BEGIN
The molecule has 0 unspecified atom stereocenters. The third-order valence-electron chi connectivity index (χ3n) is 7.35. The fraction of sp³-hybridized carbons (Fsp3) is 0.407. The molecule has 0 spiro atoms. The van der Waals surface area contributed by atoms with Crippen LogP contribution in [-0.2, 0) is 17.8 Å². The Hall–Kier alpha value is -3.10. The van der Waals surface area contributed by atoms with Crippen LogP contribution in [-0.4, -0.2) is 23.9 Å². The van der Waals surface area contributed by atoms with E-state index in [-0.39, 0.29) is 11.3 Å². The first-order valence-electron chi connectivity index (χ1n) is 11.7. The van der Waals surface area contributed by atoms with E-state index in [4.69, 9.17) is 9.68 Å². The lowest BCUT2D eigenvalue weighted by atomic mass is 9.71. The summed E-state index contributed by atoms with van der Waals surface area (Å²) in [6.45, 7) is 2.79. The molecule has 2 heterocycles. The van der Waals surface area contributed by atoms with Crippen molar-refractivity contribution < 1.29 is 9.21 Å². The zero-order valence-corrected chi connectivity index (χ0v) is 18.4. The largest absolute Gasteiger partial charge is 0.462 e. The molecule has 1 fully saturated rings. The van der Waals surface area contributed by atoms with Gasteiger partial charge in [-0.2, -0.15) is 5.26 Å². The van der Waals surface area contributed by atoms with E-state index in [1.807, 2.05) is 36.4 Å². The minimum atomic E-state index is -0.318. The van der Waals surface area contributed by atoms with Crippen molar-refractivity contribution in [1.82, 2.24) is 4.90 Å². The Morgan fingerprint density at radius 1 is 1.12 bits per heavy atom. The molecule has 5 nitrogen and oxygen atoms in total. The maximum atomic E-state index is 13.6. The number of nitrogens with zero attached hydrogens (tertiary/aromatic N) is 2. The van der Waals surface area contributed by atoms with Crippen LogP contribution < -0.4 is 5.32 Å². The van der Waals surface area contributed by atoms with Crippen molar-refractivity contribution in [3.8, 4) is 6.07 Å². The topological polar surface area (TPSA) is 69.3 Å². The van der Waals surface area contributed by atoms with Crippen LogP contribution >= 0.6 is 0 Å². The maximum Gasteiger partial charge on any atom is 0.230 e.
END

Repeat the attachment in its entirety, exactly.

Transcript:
The molecule has 0 unspecified atom stereocenters. The third-order valence-electron chi connectivity index (χ3n) is 7.35. The fraction of sp³-hybridized carbons (Fsp3) is 0.407. The molecule has 0 spiro atoms. The van der Waals surface area contributed by atoms with Crippen LogP contribution in [-0.2, 0) is 17.8 Å². The Hall–Kier alpha value is -3.10. The van der Waals surface area contributed by atoms with Crippen LogP contribution in [-0.4, -0.2) is 23.9 Å². The van der Waals surface area contributed by atoms with E-state index in [-0.39, 0.29) is 11.3 Å². The first-order valence-electron chi connectivity index (χ1n) is 11.7. The van der Waals surface area contributed by atoms with E-state index in [4.69, 9.17) is 9.68 Å². The lowest BCUT2D eigenvalue weighted by atomic mass is 9.71. The summed E-state index contributed by atoms with van der Waals surface area (Å²) in [6.45, 7) is 2.79. The molecule has 2 heterocycles. The van der Waals surface area contributed by atoms with Crippen molar-refractivity contribution < 1.29 is 9.21 Å². The zero-order valence-corrected chi connectivity index (χ0v) is 18.4. The largest absolute Gasteiger partial charge is 0.462 e. The molecule has 1 fully saturated rings. The van der Waals surface area contributed by atoms with Gasteiger partial charge in [-0.2, -0.15) is 5.26 Å². The van der Waals surface area contributed by atoms with E-state index in [1.807, 2.05) is 36.4 Å². The minimum atomic E-state index is -0.318. The van der Waals surface area contributed by atoms with Crippen molar-refractivity contribution in [1.82, 2.24) is 4.90 Å². The Morgan fingerprint density at radius 1 is 1.12 bits per heavy atom. The molecule has 5 nitrogen and oxygen atoms in total. The maximum atomic E-state index is 13.6. The number of nitrogens with zero attached hydrogens (tertiary/aromatic N) is 2. The van der Waals surface area contributed by atoms with Crippen LogP contribution < -0.4 is 5.32 Å². The van der Waals surface area contributed by atoms with Crippen molar-refractivity contribution in [3.8, 4) is 6.07 Å². The topological polar surface area (TPSA) is 69.3 Å². The van der Waals surface area contributed by atoms with Crippen LogP contribution >= 0.6 is 0 Å². The maximum Gasteiger partial charge on any atom is 0.230 e.